A Southerner’s Reckoning with the Myth of the Lost Cause
By Ty Seidule
A Review by Dwight A. Moody
My library has more than its share of books about conversions, religious conversions that is, from doubt to faith, from sin to salvation, from lost to found. Books like Born Again by Charles Colson, Surprised by Joy by C. S. Lewis, and The Seven Storey Mountain, by Thomas Merton. I have a long-standing interest in the journey that people make on their way to truth, and grace, and life. Which is why this book appeals to me—it is a conversion story from beginning to end, and one with a quasi-religious dimension.
As Seidule points out in this book about his journey, adulation of the famous southern general Robert E. Lee borders on adoration; there is a religious-like fervency in the way many people feel about the man who led the Confederate armies in the insurrection of 1861-1865.
I was almost there at one point: a fan, we might say, enthralled with Lee’s military skill and what I thought at the time was his character, discipline, and dignity. I have read multiple times the three-volume set The Civil War by Shelby Foote; and I have visited as many times the famed and fabulous battlefield in Gettysburg, Pennsylvania—“stars in their courses,” Foote entitled that chapter, quoting the Bible.
I was a casual student, a modest admirer of Rebert E. Lee, but Seidule was far more intense in every respect; and that is the narrative of this conversion story: how one true Southerner, himself a 40-year veteran of the U. S. Army, a professor of history at West Point holding a PhD from Ohio State University, came to grips with his obsession and then, by the grace of God, gave it up, repented, changed his mind, and went in another direction.
Lee was a traitor, pure and simple, Seidule asserts. He was one of the nine Virginia natives who had graduated from West Point and, at the time the Civil War broke out, held the rank of colonel in the U. S. Army. He was the only one who defected, resigned his commission, and took up arms against the country.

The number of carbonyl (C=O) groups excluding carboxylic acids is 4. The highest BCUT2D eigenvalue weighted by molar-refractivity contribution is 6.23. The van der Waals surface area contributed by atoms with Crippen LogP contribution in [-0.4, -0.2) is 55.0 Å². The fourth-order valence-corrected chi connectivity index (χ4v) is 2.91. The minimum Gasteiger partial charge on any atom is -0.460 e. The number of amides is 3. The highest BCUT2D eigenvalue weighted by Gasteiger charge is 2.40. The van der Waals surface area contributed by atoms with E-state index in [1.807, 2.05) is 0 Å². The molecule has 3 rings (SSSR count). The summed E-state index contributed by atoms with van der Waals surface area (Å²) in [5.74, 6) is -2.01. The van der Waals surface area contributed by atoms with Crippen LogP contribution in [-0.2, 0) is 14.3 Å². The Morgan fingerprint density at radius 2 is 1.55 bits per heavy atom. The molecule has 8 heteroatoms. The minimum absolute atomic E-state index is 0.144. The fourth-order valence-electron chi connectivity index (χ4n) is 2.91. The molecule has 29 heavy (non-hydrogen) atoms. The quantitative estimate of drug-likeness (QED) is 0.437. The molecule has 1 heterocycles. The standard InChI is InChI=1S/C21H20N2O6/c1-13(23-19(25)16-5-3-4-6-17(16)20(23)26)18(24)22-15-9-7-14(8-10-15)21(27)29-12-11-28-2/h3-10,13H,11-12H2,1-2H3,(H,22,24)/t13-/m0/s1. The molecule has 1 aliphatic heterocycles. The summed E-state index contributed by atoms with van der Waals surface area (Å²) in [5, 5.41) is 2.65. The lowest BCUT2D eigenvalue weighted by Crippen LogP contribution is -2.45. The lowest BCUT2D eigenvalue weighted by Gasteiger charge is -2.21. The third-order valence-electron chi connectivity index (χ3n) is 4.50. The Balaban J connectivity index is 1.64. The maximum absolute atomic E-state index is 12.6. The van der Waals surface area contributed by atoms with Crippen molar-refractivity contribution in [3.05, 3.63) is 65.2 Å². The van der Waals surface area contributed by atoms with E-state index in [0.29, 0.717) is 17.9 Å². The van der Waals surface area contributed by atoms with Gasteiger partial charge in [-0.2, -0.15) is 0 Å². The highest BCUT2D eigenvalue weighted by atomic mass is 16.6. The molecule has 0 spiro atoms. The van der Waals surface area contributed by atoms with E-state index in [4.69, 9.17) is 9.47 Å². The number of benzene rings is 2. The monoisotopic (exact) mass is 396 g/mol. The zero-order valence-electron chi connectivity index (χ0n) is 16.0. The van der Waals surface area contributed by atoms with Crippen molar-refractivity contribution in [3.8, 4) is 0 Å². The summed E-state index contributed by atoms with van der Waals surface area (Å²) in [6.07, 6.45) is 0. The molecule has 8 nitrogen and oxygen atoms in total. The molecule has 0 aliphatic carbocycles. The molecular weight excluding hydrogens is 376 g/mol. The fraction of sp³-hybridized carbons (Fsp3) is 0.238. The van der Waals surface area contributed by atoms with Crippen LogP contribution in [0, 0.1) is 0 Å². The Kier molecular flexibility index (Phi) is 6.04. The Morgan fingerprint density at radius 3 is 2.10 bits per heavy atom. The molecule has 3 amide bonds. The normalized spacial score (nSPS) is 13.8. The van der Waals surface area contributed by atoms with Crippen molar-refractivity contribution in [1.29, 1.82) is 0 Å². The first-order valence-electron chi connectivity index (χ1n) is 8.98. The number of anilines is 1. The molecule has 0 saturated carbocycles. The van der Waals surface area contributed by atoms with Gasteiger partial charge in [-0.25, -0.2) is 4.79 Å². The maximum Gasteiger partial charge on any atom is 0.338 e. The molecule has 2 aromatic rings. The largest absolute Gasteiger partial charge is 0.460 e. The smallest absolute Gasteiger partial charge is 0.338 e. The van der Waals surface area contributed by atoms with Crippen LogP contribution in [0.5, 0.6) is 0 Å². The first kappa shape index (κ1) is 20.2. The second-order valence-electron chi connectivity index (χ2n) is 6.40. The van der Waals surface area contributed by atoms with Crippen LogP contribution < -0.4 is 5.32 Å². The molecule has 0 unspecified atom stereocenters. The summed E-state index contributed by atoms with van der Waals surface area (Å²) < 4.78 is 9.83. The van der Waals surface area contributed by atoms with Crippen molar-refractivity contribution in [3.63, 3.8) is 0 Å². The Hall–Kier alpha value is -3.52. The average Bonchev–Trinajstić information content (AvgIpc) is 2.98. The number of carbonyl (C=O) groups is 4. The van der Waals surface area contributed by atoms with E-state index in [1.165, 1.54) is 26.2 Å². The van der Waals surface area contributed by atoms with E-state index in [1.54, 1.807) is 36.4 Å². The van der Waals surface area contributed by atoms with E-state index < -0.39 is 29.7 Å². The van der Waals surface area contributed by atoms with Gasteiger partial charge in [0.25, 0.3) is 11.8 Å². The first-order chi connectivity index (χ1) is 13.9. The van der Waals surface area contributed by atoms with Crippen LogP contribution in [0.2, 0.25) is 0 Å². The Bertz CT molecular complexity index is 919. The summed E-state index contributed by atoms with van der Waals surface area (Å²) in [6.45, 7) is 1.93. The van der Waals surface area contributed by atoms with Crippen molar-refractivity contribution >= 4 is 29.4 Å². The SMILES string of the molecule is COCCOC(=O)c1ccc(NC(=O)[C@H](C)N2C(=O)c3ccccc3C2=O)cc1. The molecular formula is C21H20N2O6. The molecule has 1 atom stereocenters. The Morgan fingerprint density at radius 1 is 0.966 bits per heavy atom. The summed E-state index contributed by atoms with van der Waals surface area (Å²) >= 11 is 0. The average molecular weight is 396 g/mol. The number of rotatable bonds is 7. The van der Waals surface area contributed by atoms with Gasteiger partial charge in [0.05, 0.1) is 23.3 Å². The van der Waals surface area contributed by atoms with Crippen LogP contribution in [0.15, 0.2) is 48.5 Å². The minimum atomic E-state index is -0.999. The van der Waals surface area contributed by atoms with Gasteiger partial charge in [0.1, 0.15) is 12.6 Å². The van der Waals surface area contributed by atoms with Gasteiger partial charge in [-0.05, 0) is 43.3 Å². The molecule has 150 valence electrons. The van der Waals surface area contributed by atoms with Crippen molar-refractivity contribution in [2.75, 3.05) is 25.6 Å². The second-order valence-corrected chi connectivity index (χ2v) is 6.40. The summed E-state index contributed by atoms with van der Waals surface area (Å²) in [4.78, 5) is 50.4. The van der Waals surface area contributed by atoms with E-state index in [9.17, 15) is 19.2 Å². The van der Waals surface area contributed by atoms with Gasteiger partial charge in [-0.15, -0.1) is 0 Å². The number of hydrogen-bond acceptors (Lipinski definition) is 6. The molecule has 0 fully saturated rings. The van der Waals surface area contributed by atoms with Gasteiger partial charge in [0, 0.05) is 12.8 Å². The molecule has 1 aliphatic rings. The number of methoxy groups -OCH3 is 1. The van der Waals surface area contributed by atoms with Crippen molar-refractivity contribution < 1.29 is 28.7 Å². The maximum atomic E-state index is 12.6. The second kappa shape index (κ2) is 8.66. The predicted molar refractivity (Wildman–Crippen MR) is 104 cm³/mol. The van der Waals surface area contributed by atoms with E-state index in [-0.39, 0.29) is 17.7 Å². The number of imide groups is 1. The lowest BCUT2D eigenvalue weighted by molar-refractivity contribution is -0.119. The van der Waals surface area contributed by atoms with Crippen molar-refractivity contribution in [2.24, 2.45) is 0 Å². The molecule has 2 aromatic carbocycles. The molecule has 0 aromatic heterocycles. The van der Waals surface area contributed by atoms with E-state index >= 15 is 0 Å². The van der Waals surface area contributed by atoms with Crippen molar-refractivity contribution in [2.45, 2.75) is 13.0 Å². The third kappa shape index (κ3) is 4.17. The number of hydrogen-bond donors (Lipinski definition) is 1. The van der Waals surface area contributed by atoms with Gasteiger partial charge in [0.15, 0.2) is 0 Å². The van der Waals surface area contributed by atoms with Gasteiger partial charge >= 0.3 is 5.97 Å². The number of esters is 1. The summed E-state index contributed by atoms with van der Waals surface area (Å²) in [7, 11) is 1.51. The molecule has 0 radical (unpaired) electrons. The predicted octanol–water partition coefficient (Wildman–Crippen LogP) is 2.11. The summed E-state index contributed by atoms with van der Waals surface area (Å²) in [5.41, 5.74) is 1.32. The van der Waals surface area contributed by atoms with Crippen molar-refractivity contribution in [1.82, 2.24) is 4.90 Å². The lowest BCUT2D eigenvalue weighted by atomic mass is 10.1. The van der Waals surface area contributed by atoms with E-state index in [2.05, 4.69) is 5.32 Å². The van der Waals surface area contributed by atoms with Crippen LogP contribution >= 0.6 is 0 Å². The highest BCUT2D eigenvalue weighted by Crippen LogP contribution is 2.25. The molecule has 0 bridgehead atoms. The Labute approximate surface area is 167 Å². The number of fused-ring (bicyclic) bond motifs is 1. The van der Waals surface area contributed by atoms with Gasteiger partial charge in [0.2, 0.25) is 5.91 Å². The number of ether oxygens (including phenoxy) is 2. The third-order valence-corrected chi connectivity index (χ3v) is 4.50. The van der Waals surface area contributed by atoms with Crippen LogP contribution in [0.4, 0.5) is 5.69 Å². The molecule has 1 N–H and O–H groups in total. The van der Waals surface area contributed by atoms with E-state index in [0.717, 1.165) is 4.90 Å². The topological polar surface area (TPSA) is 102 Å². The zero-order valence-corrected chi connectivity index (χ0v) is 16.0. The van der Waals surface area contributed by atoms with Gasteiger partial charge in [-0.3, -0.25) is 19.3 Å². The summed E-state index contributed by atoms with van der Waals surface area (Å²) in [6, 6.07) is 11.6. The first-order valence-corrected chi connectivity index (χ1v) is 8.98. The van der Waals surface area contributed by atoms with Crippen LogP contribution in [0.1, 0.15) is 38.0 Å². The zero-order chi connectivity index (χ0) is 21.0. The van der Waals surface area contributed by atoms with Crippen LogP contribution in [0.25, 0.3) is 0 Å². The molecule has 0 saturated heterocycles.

Details like that abound in this richly research book; six hundred and twenty-five footnotes! Clearly, Seidule has done his homework, over many years, and distilled it in lectures, articles, speeches, and now, this book.
Seidule puts Lee in his place, and that place is not in chapels, or on monuments, or on the name plate of any building—all the places where it has been for a century and a half. His place is on the list of those men who rebelled against the United States and sought our destruction; his place is on the list of those men who believed, defended, and practiced the enslaving of people, who denigrated African Americans as unworthy of citizenship and uncapable of self-determination or self-care.
Our calling today is to think more of his slaves (and their descendants) than he did and less of him (and his exploits) that his fans have, be those fans soldiers, politicians, relatives, or even historians, like Douglas Southhall Freeman, who a century ago wrote the Pulitzer-winning, four-volume hagiography that has so shaped public opinion about Lee.
Seidule’s book is a powerful testament that people can change, and this is so important in our country today, rife as it is with racism and misinformation. Think of all the people who have embraced “the big lie” of our 2020 election—that it was “stolen” by some thorough manipulation of the voting system. It reads so very much like the myth of the Lost Cause, which is at the heart of the adulation of Lee. It is also at the heart of so much of the racism that continues to wreak violence upon our nation and her people. In fact, both the long-standing religion of Robert E. Lee and the longer-standing religion of White Supremacy have their roots in the American South, the home turf of both Ty Seidule and me; which helps explain why this book and its witness to transformation is so important to me—as a person, as a citizen, as a scholar, and as a Christian.
I have always liked a good conversion story!